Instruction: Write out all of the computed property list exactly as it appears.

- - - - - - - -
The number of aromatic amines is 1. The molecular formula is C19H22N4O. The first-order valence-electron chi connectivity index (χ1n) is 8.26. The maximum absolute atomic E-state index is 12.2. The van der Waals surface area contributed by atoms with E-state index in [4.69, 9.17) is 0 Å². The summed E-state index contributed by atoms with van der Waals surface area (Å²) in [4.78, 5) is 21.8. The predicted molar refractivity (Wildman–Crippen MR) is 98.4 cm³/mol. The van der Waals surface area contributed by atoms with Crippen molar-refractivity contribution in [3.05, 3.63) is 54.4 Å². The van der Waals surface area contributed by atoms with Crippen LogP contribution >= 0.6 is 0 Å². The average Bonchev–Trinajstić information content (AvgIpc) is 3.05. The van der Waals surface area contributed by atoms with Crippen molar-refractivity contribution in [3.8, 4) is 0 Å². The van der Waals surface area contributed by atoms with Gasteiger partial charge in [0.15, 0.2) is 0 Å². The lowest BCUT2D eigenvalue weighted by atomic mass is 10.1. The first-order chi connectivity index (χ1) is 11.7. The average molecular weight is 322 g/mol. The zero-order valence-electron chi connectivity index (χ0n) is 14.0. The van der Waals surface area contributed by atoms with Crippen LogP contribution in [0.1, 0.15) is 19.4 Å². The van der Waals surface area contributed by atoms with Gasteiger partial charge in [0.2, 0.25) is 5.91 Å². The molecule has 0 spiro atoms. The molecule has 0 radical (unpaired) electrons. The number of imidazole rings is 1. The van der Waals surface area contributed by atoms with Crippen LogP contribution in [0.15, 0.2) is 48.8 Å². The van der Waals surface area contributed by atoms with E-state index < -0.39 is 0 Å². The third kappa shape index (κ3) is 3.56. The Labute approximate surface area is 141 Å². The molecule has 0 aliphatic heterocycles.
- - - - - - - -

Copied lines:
The number of aromatic amines is 1. The molecular formula is C19H22N4O. The first-order valence-electron chi connectivity index (χ1n) is 8.26. The maximum absolute atomic E-state index is 12.2. The van der Waals surface area contributed by atoms with E-state index in [4.69, 9.17) is 0 Å². The summed E-state index contributed by atoms with van der Waals surface area (Å²) in [4.78, 5) is 21.8. The predicted molar refractivity (Wildman–Crippen MR) is 98.4 cm³/mol. The van der Waals surface area contributed by atoms with Crippen molar-refractivity contribution in [3.05, 3.63) is 54.4 Å². The van der Waals surface area contributed by atoms with Crippen LogP contribution >= 0.6 is 0 Å². The average Bonchev–Trinajstić information content (AvgIpc) is 3.05. The van der Waals surface area contributed by atoms with Crippen molar-refractivity contribution in [3.8, 4) is 0 Å². The van der Waals surface area contributed by atoms with Gasteiger partial charge in [0.15, 0.2) is 0 Å². The lowest BCUT2D eigenvalue weighted by atomic mass is 10.1. The first-order chi connectivity index (χ1) is 11.7. The average molecular weight is 322 g/mol. The zero-order valence-electron chi connectivity index (χ0n) is 14.0. The van der Waals surface area contributed by atoms with Crippen LogP contribution in [0.1, 0.15) is 19.4 Å². The van der Waals surface area contributed by atoms with Gasteiger partial charge in [0.2, 0.25) is 5.91 Å². The molecule has 0 spiro atoms. The molecule has 0 radical (unpaired) electrons. The number of imidazole rings is 1. The van der Waals surface area contributed by atoms with Crippen LogP contribution in [0.15, 0.2) is 48.8 Å². The van der Waals surface area contributed by atoms with E-state index < -0.39 is 0 Å². The third kappa shape index (κ3) is 3.56. The Labute approximate surface area is 141 Å². The molecule has 0 aliphatic heterocycles.